Writing a privacy policy is an essential step for bloggers who collect emails, or allow commenting. Actually if bloggers allow visitors at all, a Privacy Policy is essential. It not only helps build trust but also ensures compliance with legal regulations. However, writing a privacy policy can be a tricky task, and many bloggers make common mistakes that can lead to legal issues and loss of trust with their readers. So we’ll explore the most common mistakes bloggers make and provide tips on how to avoid them.

Just to cover my butt – I am not a lawyer, and this is not legal advice.

books on table with coffee cup and the title: 5 Common Mistakes on your Privacy Policy

Here are the five most common mistakes we see bloggers make with their privacy policy. Mistakes like these result in legal issues and loss of trust!

Related: The Complete Template for a Blogger’s Privacy Policy

Failing to Disclose All Data Collection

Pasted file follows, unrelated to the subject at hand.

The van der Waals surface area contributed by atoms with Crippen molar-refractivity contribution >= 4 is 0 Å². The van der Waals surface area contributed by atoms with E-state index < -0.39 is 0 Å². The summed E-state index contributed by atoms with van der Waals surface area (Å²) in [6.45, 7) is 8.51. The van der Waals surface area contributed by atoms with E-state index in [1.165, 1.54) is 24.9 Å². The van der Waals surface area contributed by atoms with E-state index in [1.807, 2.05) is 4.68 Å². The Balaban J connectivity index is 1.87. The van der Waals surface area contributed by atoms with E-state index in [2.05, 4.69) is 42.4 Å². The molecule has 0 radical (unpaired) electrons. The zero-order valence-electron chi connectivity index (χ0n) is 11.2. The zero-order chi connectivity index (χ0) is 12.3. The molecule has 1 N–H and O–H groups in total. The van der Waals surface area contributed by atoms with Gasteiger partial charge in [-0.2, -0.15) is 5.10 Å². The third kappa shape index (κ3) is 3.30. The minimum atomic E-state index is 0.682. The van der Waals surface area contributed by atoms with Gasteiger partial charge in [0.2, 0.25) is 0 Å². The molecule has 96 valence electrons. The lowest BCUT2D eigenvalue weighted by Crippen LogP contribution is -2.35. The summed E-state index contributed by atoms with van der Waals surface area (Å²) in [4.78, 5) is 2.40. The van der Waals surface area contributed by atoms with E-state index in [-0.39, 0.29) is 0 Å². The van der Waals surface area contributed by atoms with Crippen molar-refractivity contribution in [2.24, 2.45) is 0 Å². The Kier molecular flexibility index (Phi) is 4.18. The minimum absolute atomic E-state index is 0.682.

According to a survey by Pew Research Center, 79% of US adults are concerned about how companies are using their data, and 64% have experienced a major data breach.

Failing to add everything to the policy may not always be intentional. Sometimes the bloggers aren’t aware of all the data collection being done on their site, and sometimes the bloggers simply aren’t aware of the legal requirements.

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For example, they may not realize that their social media sharing buttons are collecting data from their readers or that their analytics tool is collecting IP addresses.

In some cases, a blogger may intentionally omit disclosing certain data collection methods to avoid scaring off reasons. For example, they may not disclose that they are using cookies to track readers’ browsing behavior or that they are collecting email addresses for marketing purposes.